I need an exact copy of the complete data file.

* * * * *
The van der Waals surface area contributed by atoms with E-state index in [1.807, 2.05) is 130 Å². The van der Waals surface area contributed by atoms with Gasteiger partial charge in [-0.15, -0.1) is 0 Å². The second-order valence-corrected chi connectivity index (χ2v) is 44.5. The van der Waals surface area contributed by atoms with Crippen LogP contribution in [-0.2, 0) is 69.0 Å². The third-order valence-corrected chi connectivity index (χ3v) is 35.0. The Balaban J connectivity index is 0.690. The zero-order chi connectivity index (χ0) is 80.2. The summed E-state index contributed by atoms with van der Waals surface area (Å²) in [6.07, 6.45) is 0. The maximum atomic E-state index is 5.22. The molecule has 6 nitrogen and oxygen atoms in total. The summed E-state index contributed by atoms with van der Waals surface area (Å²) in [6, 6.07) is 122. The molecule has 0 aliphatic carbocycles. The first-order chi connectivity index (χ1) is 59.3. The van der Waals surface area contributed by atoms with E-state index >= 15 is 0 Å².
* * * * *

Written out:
The van der Waals surface area contributed by atoms with E-state index in [1.807, 2.05) is 130 Å². The van der Waals surface area contributed by atoms with Gasteiger partial charge in [-0.15, -0.1) is 0 Å². The second-order valence-corrected chi connectivity index (χ2v) is 44.5. The van der Waals surface area contributed by atoms with Crippen LogP contribution in [-0.2, 0) is 69.0 Å². The third-order valence-corrected chi connectivity index (χ3v) is 35.0. The Balaban J connectivity index is 0.690. The zero-order chi connectivity index (χ0) is 80.2. The summed E-state index contributed by atoms with van der Waals surface area (Å²) in [6.07, 6.45) is 0. The maximum atomic E-state index is 5.22. The molecule has 6 nitrogen and oxygen atoms in total. The summed E-state index contributed by atoms with van der Waals surface area (Å²) in [6, 6.07) is 122. The molecule has 0 aliphatic carbocycles. The first-order chi connectivity index (χ1) is 59.3. The van der Waals surface area contributed by atoms with E-state index >= 15 is 0 Å².